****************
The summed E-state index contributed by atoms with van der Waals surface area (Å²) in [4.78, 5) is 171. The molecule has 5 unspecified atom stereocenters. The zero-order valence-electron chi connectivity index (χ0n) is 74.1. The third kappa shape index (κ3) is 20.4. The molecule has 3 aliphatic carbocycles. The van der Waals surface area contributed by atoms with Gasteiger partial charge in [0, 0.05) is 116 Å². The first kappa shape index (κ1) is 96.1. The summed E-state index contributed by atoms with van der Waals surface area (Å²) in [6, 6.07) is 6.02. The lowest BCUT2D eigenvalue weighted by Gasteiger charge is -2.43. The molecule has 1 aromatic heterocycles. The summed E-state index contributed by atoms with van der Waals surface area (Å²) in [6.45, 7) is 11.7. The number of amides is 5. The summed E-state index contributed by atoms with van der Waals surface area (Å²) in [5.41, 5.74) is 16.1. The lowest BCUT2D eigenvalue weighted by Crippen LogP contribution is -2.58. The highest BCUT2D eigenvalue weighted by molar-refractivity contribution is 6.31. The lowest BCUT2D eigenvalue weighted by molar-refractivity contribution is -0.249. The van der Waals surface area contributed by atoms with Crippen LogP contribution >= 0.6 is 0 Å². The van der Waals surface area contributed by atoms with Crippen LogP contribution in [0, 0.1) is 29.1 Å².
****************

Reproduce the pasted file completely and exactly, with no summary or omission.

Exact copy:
The summed E-state index contributed by atoms with van der Waals surface area (Å²) in [4.78, 5) is 171. The molecule has 5 unspecified atom stereocenters. The zero-order valence-electron chi connectivity index (χ0n) is 74.1. The third kappa shape index (κ3) is 20.4. The molecule has 3 aliphatic carbocycles. The van der Waals surface area contributed by atoms with Gasteiger partial charge in [0, 0.05) is 116 Å². The first kappa shape index (κ1) is 96.1. The summed E-state index contributed by atoms with van der Waals surface area (Å²) in [6, 6.07) is 6.02. The lowest BCUT2D eigenvalue weighted by Gasteiger charge is -2.43. The molecule has 1 aromatic heterocycles. The summed E-state index contributed by atoms with van der Waals surface area (Å²) in [6.45, 7) is 11.7. The number of amides is 5. The summed E-state index contributed by atoms with van der Waals surface area (Å²) in [5.41, 5.74) is 16.1. The lowest BCUT2D eigenvalue weighted by Crippen LogP contribution is -2.58. The highest BCUT2D eigenvalue weighted by molar-refractivity contribution is 6.31. The lowest BCUT2D eigenvalue weighted by molar-refractivity contribution is -0.249. The van der Waals surface area contributed by atoms with Crippen LogP contribution >= 0.6 is 0 Å². The van der Waals surface area contributed by atoms with Crippen LogP contribution in [0, 0.1) is 29.1 Å².